How to conduct current in PN junction devices
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How to conduct current in PN junction devices

Posted Date: 2024-02-07

The PN junction is composed of an N-type doped region and a P-type doped region in close contact. Since the free electrons in the N-type region are majority carriers, the holes are almost zero, called minority carriers, while the holes in the P-type region As the majority carrier, the free electron is the minority carrier, and there is a concentration difference between electrons and holes at their junction.

Due to the difference in concentration of free electrons and holes, a space charge region is formed in the middle. After the space charge region is formed, due to the interaction between positive and negative charges, an internal electric field is formed in the space charge region, and its direction is from the positively charged N region to the negatively charged P region. Obviously, the direction of this electric field is opposite to the direction of carrier diffusion movement, preventing diffusion.

In order for the PN junction to conduct current and form a current, the resistance of the internal electric field in its space charge region must be eliminated.

At this time, the P region loses holes, leaving negatively charged impurity ions; the N region loses electrons, leaving positively charged impurity ions. How can they be eliminated?

Next we conduct experiments:

Experiment 1: What will happen if a negative voltage is applied to the p-type semiconductor?

At this time, electrons in the N-type region are attracted to the positive electrode, while holes in the P-type region are attracted to the negative electrode. Therefore, a thick wall-like area is formed in the middle, cutting off the supply of electrons. The thick wall in this middle part is called the depletion layer. In this state, because the applied voltage cannot flow current, it is called reverse voltage.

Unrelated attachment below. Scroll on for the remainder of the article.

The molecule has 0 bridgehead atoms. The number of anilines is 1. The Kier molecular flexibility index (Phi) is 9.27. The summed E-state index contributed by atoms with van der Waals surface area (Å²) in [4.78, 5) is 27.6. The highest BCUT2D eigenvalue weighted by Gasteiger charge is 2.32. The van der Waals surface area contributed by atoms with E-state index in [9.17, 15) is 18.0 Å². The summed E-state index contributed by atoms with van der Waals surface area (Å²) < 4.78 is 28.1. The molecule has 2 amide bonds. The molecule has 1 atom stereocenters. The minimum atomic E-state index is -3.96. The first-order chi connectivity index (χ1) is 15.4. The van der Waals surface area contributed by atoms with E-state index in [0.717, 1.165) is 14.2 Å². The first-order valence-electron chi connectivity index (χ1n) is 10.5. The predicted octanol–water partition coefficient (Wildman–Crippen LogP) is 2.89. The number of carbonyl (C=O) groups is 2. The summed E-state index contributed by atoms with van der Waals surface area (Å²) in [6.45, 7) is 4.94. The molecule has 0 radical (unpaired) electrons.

Experiment 2: Connect the P-type semiconductor to the positive electrode

When the P-type semiconductor is connected to the positive electrode, the width of the depletion layer becomes narrower. The holes in the P-type region move across the PN junction to the N-type region, and the electrons in the N-type region move to the P-type region.

Once this state is established, a very large current can flow by simply increasing the voltage slightly. This voltage loaded is called forward voltage.

It can be seen that the PN junction device has a rectifying effect. But when a reverse voltage is applied, a negligible amount of current still flows. This is because there are injected carriers that penetrate the depletion layer due to thermal energy. This is a current caused by thermal energy, independent of the applied voltage (under a reverse electric field, the dominant current is thermal energy).

On the other hand, when a forward voltage is applied, the number of holes and electrons flowing in increases exponentially with the voltage, and the current becomes very large. Therefore, it shows obvious rectification effect. The so-called rectification refers to the property of controlling the flow or non-flow of current by the polarity of the external applied voltage. A semiconductor element with two terminals that has a rectifying effect is called a diode.

The rectification characteristics shown in the figure can only roughly represent its tendency. If the reverse voltage is increased to a certain value, the current will suddenly increase. This phenomenon is called breakdown, and the voltage at this time is called Zener voltage.

Review Editor: Huang Fei


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